In an attempt to keep our content accurate and representative of evolving scholarship, we invite you to give feedback on any information in this article.

    This site is protected by reCAPTCHA and the Google Privacy Policy and Terms of Service apply.


    ARTICLE

    Gulammohammed Sheikh (b. 1937)

    Map Academy

    Articles are written collaboratively by the EIA editors. More information on our team, their individual bios, and our approach to writing can be found on our About pages. We also welcome feedback and all articles include a bibliography (see below).

    An Indian Modernist painter, poet and educator, Gulammohammed Sheikh is known for his autobiographical, narrative paintings of vibrant organic forms and cityscapes, as well as his poetry and prose. He was also one of the founding members of Group 1890.

    Sheikh was born in Surendranagar, Gujarat, and received a Master’s degree in painting from the Faculty of Fine Arts, MS University, in 1962, where he studied under artists such as NS Bendre and KG Subramanyan. He was awarded the Commonwealth Scholarship in 1963 to pursue a second Master’s at the Royal College of Art, London. It was here that, inspired by his tutor and pop artist Peter Blake, Sheikh began making collages. After returning to India, Sheikh began teaching art history (1960–63; 1967–81) and painting (1987–2002) at the Faculty of Fine Arts. He served as a visiting artist at the Art Institute of Chicago (1987–2002) and writer/artist-in-residence at the South Asia Regional Studies, University of Pennsylvania (2000). He has also held lectures on the contemporary and traditional arts of India at the Max Mueller Bhavan, Mumbai; the National Museum, New Delhi; and The Smithsonian Institution, Washington DC.

    His early works were landscapes, and in the late 1970s, he started working on collage-like paintings that combined multiple viewpoints within a single frame. In his later works, Sheikh explored new formats and media, designing accordion-format books, using maps as a visual idiom and making digital collages and large-scale installations such as Kaavad: Home (2012), which incorporated a storytelling tradition from Rajasthan. Other notable works include Tree over Mountains (1970), Place for People (1981) and City for Sale (1981–84). Sheikh’s work has been influenced by diverse sources, from Mughal and Persian paintings to Sienese frescoes, as well as the poetry of Kabir and his own written work. He also incorporates imagery from mythology and politics, creating works such as Riot (1973) and Speechless City (1975), made in the wake of the Emergency.

    He began showing his work at various All India Exhibitions as well as Baroda Group shows from 1957 onwards and mounted his first solo exhibition in 1960 at the Jehangir Art Gallery, Mumbai. Subsequently, his works have been shown at numerous exhibitions, including the Tokyo Biennale (1963); the Paris Biennale (1967); Rabindra Bhavan (1972); the 3rd Triennale India (1975); Centre Pompidou, Paris (1985); Fukuoka Asian Art Museum (1995); and the Singapore Art Museum (2007–08). His paintings are parts of the collections of the National Gallery of Modern Art, New Delhi; the Victoria and Albert Hall Museum, London; and the Peabody Essex Museum, Massachusetts. Sheikh received the Bombay Art Society Award in 1961 and 1963, the National Award in 1962 and the Kalidas Samman in 2002. He was also awarded the Padma Shri and Padma Bhushan in 1983 and 2014 respectively.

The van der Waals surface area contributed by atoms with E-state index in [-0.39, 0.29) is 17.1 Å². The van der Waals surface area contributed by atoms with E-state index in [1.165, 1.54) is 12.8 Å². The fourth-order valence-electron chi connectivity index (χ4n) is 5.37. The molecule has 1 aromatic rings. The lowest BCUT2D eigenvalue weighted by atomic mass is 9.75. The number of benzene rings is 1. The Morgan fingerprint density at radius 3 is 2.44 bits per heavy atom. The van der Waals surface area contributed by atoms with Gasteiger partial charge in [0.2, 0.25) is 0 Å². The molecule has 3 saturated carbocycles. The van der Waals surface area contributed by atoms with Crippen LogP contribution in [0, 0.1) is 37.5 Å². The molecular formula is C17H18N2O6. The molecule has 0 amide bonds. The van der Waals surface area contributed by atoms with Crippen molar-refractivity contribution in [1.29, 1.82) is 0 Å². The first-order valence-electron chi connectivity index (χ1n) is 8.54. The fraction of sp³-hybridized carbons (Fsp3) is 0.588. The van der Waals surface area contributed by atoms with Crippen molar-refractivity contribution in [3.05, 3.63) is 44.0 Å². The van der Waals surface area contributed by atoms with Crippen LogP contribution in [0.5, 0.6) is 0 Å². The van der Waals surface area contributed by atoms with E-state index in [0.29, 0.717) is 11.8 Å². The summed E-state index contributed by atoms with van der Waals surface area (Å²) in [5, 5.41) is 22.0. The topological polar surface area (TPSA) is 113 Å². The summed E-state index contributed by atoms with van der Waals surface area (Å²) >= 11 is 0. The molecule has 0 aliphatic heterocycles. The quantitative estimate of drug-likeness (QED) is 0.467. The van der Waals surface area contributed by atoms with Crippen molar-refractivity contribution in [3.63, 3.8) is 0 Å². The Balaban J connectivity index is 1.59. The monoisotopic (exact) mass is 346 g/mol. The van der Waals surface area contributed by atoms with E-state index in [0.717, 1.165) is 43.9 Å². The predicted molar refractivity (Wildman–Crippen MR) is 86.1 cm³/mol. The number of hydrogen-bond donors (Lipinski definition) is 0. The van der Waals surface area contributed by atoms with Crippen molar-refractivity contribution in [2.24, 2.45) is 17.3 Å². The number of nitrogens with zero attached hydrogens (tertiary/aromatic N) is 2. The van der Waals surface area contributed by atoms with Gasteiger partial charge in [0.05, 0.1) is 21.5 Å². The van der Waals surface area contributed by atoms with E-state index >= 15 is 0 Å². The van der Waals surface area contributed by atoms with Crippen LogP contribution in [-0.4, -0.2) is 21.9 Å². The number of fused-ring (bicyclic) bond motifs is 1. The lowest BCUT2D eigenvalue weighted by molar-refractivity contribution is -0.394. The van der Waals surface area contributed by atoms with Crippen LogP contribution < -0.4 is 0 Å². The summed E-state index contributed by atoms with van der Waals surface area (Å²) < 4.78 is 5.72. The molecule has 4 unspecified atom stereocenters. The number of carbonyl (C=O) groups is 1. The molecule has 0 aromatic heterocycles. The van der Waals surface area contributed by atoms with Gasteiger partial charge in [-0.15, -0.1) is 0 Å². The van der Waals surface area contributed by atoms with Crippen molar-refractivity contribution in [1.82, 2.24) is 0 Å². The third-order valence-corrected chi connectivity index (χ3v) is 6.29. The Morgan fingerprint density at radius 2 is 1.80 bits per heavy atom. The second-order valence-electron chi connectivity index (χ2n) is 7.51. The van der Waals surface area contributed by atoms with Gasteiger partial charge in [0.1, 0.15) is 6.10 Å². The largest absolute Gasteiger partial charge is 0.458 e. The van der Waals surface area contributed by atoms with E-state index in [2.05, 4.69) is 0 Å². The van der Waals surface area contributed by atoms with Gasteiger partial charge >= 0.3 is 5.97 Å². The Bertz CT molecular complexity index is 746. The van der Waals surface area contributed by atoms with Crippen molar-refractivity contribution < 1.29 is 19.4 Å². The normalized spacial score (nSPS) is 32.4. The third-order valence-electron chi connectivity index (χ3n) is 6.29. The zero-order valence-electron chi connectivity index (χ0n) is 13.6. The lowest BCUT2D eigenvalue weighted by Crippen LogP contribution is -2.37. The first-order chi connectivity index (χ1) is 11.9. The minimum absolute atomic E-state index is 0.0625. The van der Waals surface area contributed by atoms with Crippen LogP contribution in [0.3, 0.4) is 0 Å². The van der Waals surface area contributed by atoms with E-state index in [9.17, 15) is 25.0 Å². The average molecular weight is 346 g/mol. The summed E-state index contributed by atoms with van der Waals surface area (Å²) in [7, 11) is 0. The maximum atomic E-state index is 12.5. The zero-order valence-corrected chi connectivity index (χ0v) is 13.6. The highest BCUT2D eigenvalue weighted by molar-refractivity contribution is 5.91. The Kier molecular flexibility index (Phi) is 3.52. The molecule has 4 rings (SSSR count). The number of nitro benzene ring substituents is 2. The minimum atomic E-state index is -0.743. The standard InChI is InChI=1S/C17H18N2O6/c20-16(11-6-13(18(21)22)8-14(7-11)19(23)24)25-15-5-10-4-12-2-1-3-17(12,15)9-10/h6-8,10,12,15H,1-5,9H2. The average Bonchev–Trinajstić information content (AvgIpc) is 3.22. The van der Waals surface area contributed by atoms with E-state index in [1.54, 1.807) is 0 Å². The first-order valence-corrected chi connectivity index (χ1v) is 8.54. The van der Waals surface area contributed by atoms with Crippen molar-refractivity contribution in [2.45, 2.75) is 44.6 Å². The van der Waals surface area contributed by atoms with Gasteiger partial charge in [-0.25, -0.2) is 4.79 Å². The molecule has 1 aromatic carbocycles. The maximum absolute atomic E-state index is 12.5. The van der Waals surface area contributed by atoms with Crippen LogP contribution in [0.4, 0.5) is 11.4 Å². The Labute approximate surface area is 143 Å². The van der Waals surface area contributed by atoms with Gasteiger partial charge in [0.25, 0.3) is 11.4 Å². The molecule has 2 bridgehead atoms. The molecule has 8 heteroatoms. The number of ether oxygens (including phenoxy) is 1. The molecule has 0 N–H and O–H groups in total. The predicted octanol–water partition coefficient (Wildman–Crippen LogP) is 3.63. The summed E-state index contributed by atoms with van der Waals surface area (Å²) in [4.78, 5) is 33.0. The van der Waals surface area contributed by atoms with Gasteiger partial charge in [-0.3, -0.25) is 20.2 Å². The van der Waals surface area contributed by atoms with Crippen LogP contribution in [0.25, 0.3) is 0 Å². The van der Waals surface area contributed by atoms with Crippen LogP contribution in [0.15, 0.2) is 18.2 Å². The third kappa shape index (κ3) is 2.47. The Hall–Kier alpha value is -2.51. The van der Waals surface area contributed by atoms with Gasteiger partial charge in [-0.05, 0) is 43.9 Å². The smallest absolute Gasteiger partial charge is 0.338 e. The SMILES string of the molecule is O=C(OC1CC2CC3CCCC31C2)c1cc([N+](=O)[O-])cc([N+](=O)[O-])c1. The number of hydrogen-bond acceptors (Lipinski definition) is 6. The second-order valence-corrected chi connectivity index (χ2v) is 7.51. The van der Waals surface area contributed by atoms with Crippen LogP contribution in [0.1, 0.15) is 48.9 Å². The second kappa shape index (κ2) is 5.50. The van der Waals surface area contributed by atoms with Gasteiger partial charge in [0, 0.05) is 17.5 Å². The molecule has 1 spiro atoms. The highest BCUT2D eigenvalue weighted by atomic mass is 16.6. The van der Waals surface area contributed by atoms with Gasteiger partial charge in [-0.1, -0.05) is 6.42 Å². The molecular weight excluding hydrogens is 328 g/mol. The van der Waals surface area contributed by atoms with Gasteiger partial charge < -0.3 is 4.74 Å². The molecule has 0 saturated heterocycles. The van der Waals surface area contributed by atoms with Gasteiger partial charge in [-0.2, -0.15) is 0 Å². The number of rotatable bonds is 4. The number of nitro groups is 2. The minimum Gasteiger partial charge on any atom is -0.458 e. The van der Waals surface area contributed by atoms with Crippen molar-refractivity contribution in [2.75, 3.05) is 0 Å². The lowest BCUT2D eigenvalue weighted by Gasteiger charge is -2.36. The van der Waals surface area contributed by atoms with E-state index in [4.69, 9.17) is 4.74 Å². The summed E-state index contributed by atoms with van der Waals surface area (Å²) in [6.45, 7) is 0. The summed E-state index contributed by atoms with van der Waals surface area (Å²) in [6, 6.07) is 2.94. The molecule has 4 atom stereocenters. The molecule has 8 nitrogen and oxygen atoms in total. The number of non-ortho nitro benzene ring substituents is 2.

Sheikh is also a prolific writer, and his work is considered a seminal part of the modern Gujarati literature movement. He began writing poetry in school and produced a number of literary works, including Athwa: Poems in Gujarati (1974) and Gher Jatan (1968). He also edited and published Vrischik (1969–73), a literary periodical on art and ideas, along with Bhupen Khakhar. His other publications include Laxma Goud Monograph (1981) and New Contemporaries (1978).

    Sheikh married artist Nilima Sheikh in 1971. At the time of writing, the artist lives and works in Vadodara.

     
    Bibliography

    Akkitham, Vasudevan. “Essence of My Art: Gulammohammed Sheikh in Conversation with Vasudevan Akkitham.” Sahapedia, March 18, 2020. https://www.sahapedia.org/essence-my-art-gulammohammed-sheikh-conversation-vasudevan-akkitham.

    Chiu, Melissa, and Benjamin Genocchio. Contemporary Asian Art. Thames and Hudson, 2010.

    Gujral, Diva. “The Art of Resistance: Gulammohammed Sheikh’s ‘Speechless City’ is About Refusing to Look Away.” The Scroll, January 1, 2020. https://scroll.in/article/948167/the-art-of-resistance-gulammohammed-sheikhs-speechless-city-is-about-refusing-to-look-away.

    Krischer, Olivier. “History Through A Kaleidoscope – Gulammohammed Sheikh.” Art Asia Pacific, July/August 2013. http://artasiapacific.com/Magazine/84/HistoryThroughAKaleidoscopeGulammohammedSheikh.

    Sheikh, Gulammohammed. Contemporary Art in Baroda. New Delhi: Tulika Books, 1997.

    Sheikh, Gulammohammed. New Contemporaries. Marg Publications, 1978.

    Singh, Kavita. City, Kaavad and Other Works. Vadehra Art Gallery, 2011.

    Sinha, Gayatri. “At Home in the World’: A New Book on the Artist Gulammohammed Sheikh.” The Hindu, February 22, 2020. https://www.thehindu.com/entertainment/art/at-home-in-the-world-a-new-book-on-the-artist-gulammohammed-sheikh/article30880569.ece.

    Feedback
     
    Related Content
    loading